Willie Capers Williams gave every sign that he would try to bust out of the Fairfax County jail. He had tried several times before -- once by bolting from a police cruiser, once by stealing a lab coat and stethoscope.

A memo on the jail's bulletin board noted that Williams was an "extreme escape risk . . . and will do whatever is necessary to get out of jail."

Despite the warning, Williams and another inmate, Todd Hiney, were able to escape Friday. Hiney ripped a stone slab from a table bolted to the cell wall and used it as a battering ram to smash a hole through the concrete wall. Then the two ruffled their bed covers to make it look as if they were sleeping and climbed 23 feet down the outside wall on sheets they had braided together.

Williams, 29, a convicted burglar, was apprehended Saturday in Baltimore. Hiney, 38, serving a 38-year term for robbery, was still at large.

Yesterday, the escape ignited a political debate between the man who supervises the jail, Fairfax County Sheriff Carl R. Peed, and a former sheriff's deputy, Stanley G. Barry, who is trying to unseat Peed in the November election.

The sheriff, a Republican, oversees the 589-bed jail and courthouse security. The Democratic challenger contends that Peed's mismanagement led to ill-trained guards who let the inmates slip away. Peed defended the guards and placed the blame on construction flaws in the jail building.

"It was absolutely preventable," said Barry, 41, who had been a deputy for 19 years before Peed fired him last month for making the run for public office. "There is a lack of leadership, and it's starting to show."

Peed vehemently disagreed and accused the challenger of "politicizing" the issue. "He's off the mark completely," Peed said. "We've been in this building for 21 years, and this is a design flaw and a construction flaw. It's not a staff issue."

Barry, who is the son of state Sen. Warren E. Barry (R-Fairfax), said yesterday that Peed ignored staff recommendations to require that all guards receive the six-month police academy training before they begin work. Currently, new hires -- including the guard on duty at the time of the escape -- begin work immediately.

"They get hired off the street, and they work the cells the next day," Barry said.

For instance, he said, a trained deputy would have known immediately whether someone was sleeping in his bed or not.

Peed countered that although the new hires do not receive the academy training right away, they are trained and supervised before being assigned independent duty.

He said the problems with jail construction include the fact that the exterior walls are made of poured concrete, with too much distance between the internal steel bars that support the walls.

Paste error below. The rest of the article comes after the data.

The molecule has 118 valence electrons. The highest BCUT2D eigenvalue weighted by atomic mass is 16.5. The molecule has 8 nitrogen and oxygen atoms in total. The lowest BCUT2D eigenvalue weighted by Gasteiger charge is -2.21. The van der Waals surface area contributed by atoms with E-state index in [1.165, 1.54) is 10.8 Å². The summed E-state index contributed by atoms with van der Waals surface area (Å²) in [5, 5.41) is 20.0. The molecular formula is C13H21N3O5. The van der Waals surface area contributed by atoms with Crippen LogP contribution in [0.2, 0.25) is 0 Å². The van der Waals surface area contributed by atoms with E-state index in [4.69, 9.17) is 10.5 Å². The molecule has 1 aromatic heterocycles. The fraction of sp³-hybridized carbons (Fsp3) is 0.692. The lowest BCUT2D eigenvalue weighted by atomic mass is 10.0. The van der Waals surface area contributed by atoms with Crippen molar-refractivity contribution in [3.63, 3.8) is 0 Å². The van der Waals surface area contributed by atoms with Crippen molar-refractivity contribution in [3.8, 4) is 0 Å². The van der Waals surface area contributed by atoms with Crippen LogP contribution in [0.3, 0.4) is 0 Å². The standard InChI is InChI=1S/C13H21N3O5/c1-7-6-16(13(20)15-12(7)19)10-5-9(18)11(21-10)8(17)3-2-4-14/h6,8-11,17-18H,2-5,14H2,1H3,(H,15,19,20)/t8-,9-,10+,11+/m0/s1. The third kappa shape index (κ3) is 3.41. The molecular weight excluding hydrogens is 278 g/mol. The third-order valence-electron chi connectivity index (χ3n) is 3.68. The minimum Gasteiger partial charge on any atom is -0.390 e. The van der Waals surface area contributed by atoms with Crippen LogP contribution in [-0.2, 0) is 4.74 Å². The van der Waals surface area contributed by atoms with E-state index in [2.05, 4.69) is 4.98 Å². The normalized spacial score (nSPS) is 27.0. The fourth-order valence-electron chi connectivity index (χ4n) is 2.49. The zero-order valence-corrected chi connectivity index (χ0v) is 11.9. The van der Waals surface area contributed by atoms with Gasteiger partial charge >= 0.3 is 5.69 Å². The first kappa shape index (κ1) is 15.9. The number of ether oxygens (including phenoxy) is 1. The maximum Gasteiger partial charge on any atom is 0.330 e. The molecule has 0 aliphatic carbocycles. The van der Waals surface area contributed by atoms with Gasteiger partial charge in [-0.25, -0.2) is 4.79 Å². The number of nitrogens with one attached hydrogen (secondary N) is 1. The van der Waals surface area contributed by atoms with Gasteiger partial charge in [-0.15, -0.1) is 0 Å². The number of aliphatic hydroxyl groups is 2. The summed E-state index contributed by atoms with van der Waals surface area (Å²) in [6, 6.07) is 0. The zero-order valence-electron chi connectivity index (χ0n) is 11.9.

Katherine K. Hanley (D-At Large), chairman of the County Board of Supervisors, said yesterday that she couldn't understand how the inmates were able to escape. "The only thing I can say is that the sheriff is responsible for jail security. We're relying on him to keep the inmates in jail," she said.

Sheriff's Deputy James Vickery said investigators believe Hiney began punching out the hole while work crews were using jackhammers and other loud equipment for the construction of a new jail next door. Hiney, who is 5-foot-6 and 145 pounds, used a 24-by-10-inch stone slab pried from the table as a tool.

Williams had managed to jam the electronic locks on his cell so that he could open the door, Vickery said.

About 10 p.m., Hiney was let out of his cell to use the telephone, leaving his door open for Williams. Once both were inside, they braided the bedsheets together and climbed down to the ground.

Vickery said guards were aware of Williams's past and had taken precautions, including separating him from others and placing him in a cell without an exterior wall.

"We are taking a number of steps to make sure this doesn't happen again," Vickery said, noting that authorities will install steel bars closer together inside the concrete walls to prevent a hole from being punched through.

Last fall, Williams escaped from the back of a Fairfax County police cruiser by slipping his handcuffs from behind him to the front, rolling down the window, opening the door using the outside latch and then jumping out. He was picked up later the same day.

Williams also once tried to escape by feigning illness, but as he was about to be transported to a hospital, guards discovered that he was wearing a dress shirt under the prison garb. A Gucci shoe was later found in a bag.

CAPTION: Sheriff Carl R. Peed, above, said challenger Stanley G. Barry is "politicizing" the escape issue.